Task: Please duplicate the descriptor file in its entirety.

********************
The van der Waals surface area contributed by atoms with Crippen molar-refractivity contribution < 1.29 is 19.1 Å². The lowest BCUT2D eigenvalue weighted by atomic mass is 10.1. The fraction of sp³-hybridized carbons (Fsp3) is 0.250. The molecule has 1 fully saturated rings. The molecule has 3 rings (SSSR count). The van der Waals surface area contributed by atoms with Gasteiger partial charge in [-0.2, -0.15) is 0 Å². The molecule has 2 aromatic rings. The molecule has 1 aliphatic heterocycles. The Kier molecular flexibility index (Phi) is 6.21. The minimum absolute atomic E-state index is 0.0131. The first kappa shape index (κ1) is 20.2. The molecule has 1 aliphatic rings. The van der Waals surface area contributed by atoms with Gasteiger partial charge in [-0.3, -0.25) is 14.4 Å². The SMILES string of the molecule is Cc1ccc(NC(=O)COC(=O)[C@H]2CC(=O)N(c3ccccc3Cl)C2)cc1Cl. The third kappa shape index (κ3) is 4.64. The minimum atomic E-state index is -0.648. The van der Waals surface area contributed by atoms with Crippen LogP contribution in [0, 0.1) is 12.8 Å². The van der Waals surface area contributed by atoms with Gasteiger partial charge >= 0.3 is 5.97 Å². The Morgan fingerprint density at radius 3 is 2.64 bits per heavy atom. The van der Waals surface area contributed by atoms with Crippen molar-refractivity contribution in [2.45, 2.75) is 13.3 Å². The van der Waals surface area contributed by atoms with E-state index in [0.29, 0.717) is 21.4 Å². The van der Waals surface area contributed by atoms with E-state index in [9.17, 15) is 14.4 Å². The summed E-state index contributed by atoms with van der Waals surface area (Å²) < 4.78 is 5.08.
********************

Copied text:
The van der Waals surface area contributed by atoms with Crippen molar-refractivity contribution < 1.29 is 19.1 Å². The lowest BCUT2D eigenvalue weighted by atomic mass is 10.1. The fraction of sp³-hybridized carbons (Fsp3) is 0.250. The molecule has 1 fully saturated rings. The molecule has 3 rings (SSSR count). The van der Waals surface area contributed by atoms with Gasteiger partial charge in [-0.2, -0.15) is 0 Å². The molecule has 2 aromatic rings. The molecule has 1 aliphatic heterocycles. The Kier molecular flexibility index (Phi) is 6.21. The minimum absolute atomic E-state index is 0.0131. The first kappa shape index (κ1) is 20.2. The molecule has 1 aliphatic rings. The van der Waals surface area contributed by atoms with Gasteiger partial charge in [-0.3, -0.25) is 14.4 Å². The SMILES string of the molecule is Cc1ccc(NC(=O)COC(=O)[C@H]2CC(=O)N(c3ccccc3Cl)C2)cc1Cl. The third kappa shape index (κ3) is 4.64. The minimum atomic E-state index is -0.648. The van der Waals surface area contributed by atoms with Crippen LogP contribution in [0, 0.1) is 12.8 Å². The van der Waals surface area contributed by atoms with Gasteiger partial charge >= 0.3 is 5.97 Å². The Morgan fingerprint density at radius 3 is 2.64 bits per heavy atom. The van der Waals surface area contributed by atoms with Crippen molar-refractivity contribution in [2.45, 2.75) is 13.3 Å². The van der Waals surface area contributed by atoms with E-state index in [0.29, 0.717) is 21.4 Å². The van der Waals surface area contributed by atoms with E-state index in [9.17, 15) is 14.4 Å². The summed E-state index contributed by atoms with van der Waals surface area (Å²) < 4.78 is 5.08.